CBC Foundation announces $50M fundraising goal at TSU
Nicole Austin-Hillery, president, Congressional Black Caucus Founation. Photo by Aswad Walker.

TSU’s University Museum recently played host to members of the Congressional Black Caucus who were on hand to support the announcement of a CBC Foundation endowment to support its programs that help prepare Black college students and CBC interns to become the next generation of political and business leaders.

“We want to secure our future by creating abundant opportunities for Black college students who are pursuing careers in public policy and social justice, and we want them to make the most of their potential,” said Nicole Austin-Hillery, the CBCF’s president and CEO. “Establishing that endowment, we have a goal. And that goal is $50 million dollars.”

Austin-Hillery told attendees she wants them to say ‘wow’ not just about that number, but ‘wow’ when they think about the impact those funds can have.

“That’s the real ‘wow’ factor, when we think about how that can change the trajectory of this country and the trajectory of the lives of so many young people that we can provide opportunities for. We think this will enable us to annually fund more students who are pursuing programs of study in social justice and public policy and civil leadership. And we think, again, that it will make an impact on this country,” said Austin-Hillery.

CBC Foundation announces $50M fundraising goal at TSU
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“We want to have raised by our 50th anniversary three years from now, $50 million,” said U.S. Congresswoman Terri Sewell, chair of the CBCF board of directors. “That’s something we know is doable. And it has to be doable when you think about the impact this CBCF has already had on young, Black talent.”

“I want people to realize that $50 million is more than feasible, more than possible,” said U.S. Congresswoman Sheila Jackson Lee, referring to corporate pledges given in the aftermath of George Floyd’s death.

“We have helped thousands and thousands of students who have been focused on their academics and their professional goals, and we have given them hands-on experience with the legislature, working with the executive branch, and now also working with many corporations around the country where they are getting what we call C-Suite experience,” said Austin-Hillery.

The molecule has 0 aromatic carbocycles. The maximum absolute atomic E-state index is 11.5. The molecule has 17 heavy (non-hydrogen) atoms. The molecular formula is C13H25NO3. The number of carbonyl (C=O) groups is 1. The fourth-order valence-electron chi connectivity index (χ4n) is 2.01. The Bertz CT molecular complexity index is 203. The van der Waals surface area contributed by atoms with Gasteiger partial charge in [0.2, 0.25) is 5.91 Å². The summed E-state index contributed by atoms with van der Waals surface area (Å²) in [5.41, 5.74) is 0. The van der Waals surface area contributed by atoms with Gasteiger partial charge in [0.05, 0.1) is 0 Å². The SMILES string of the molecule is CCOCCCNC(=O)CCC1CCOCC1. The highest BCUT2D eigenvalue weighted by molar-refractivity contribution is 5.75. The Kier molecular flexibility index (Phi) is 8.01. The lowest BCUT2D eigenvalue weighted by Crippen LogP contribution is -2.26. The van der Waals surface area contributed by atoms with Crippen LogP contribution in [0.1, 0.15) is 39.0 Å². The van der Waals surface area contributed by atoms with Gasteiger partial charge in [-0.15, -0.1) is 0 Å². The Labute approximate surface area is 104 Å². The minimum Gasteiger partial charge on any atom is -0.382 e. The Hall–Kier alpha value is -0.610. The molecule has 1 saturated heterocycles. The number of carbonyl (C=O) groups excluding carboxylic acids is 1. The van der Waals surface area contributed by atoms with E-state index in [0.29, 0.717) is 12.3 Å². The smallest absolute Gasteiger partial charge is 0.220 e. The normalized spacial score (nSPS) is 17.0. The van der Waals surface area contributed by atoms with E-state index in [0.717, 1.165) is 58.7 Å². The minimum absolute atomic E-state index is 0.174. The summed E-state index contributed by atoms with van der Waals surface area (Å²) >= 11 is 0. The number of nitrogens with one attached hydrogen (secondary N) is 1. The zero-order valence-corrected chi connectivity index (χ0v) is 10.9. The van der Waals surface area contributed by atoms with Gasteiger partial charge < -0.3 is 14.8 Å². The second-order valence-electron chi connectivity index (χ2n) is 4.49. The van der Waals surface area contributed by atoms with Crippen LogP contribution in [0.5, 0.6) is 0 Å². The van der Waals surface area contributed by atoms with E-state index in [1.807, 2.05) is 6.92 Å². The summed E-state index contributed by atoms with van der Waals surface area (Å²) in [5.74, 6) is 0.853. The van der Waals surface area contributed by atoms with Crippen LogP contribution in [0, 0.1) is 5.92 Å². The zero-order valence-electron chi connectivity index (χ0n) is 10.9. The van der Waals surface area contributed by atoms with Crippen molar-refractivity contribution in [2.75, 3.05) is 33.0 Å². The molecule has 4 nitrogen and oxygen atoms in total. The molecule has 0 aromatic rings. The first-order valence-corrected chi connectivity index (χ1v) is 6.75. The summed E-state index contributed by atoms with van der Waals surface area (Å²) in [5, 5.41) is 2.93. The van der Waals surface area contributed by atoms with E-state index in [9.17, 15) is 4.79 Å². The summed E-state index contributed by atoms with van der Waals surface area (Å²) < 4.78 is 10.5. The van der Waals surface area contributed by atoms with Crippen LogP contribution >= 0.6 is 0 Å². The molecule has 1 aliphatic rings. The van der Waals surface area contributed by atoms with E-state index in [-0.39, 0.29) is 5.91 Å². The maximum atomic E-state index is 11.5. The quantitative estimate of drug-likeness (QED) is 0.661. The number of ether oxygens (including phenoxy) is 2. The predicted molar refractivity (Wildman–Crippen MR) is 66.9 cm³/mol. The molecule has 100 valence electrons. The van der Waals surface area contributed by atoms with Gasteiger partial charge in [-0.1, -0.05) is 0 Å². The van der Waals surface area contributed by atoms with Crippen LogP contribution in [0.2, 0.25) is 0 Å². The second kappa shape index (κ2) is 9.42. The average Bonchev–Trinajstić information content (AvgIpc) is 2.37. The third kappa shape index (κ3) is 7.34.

Austin-Hillery also announced a new CBCF initiative.

“Most recently, the CBC has established what we call the National Racial Equity Initiative for Social Justice (NREI) to combat systemic injustice and advance racial equity, human rights, civil rights, education and community and economic development opportunities for the Black community,” said Austin-Hillery.

“We know that we are living in challenging times here in the United States, and the CBCF wanted to rise to the occasion to make sure that we were positioning ourselves so that we could be a part of the solution and not a part of the problem. And that’s what our NREI does.”

Austin-Hillery certainly welcomed acknowledgement of the impact the CBCF has had on the lives of Black students over its nearly 50-year history. But she has her sights set on the CBCF’s future work.

“Although we have many successes that we can celebrate, there is still so much work to be done, and so many more opportunities to create for our community and for our young people. We are at an important moment, and we are embarking on an endowment campaign. That is a first for CBCF. And it is a big, challenging opportunity, but one that we think will be a game-changer for the institution and for the future of Black America.

“We want to use this endowment fund to close the educational gap. We want to make sure that we are creating a level playing field so that every smart, young person who wants the opportunity to learn, to grow and to give back, has the chance to do that. We want to make sure that we are preparing leaders for tomorrow’s future and that we are expanding career success for all, regardless of background, regardless of any other factors that should have nothing to do with whether you have an opportunity in this great country of ours to be a successful contributor.”

“Founded in 1976, for 48 years we have been developing African American talent through our leadership institute,” said U.S. Congresswoman Terri Sewell, chair of the CBCF board of directors. “We have also been informing and influencing public policy. And, we have been educating all around the world, the importance of issues facing African Americans. Ours is a global mission. But we can only do it through your help.

“I know I stand on the shoulders of Sheila Jackson Lee and John Lewis, but I had to see it, touch it to know that I wanted to be it. It was an internship on Capitol Hill with my member of Congress [ahem] many years ago, that I had an opportunity to witness firsthand what lawmakers do. And my dream became a reality only because people invested in me. And that’s what this is all about. It’s investing in our future, and the future leadership of our country. And also making sure that we as African Americans leave a strong legacy. A legacy of public policy. A legacy of leadership. A legacy of developing those talented folk who but for the investment would not have a chance to reach their full, God-given potential,” said Sewell.

Visit www.cbcfinc.org for more information.

Aswad Walker

I'm originally from Cincinnati. I'm a husband and father to six children. I'm an associate pastor for the Shrine of Black Madonna (Houston). I am a lecturer (adjunct professor) in the University of Houston...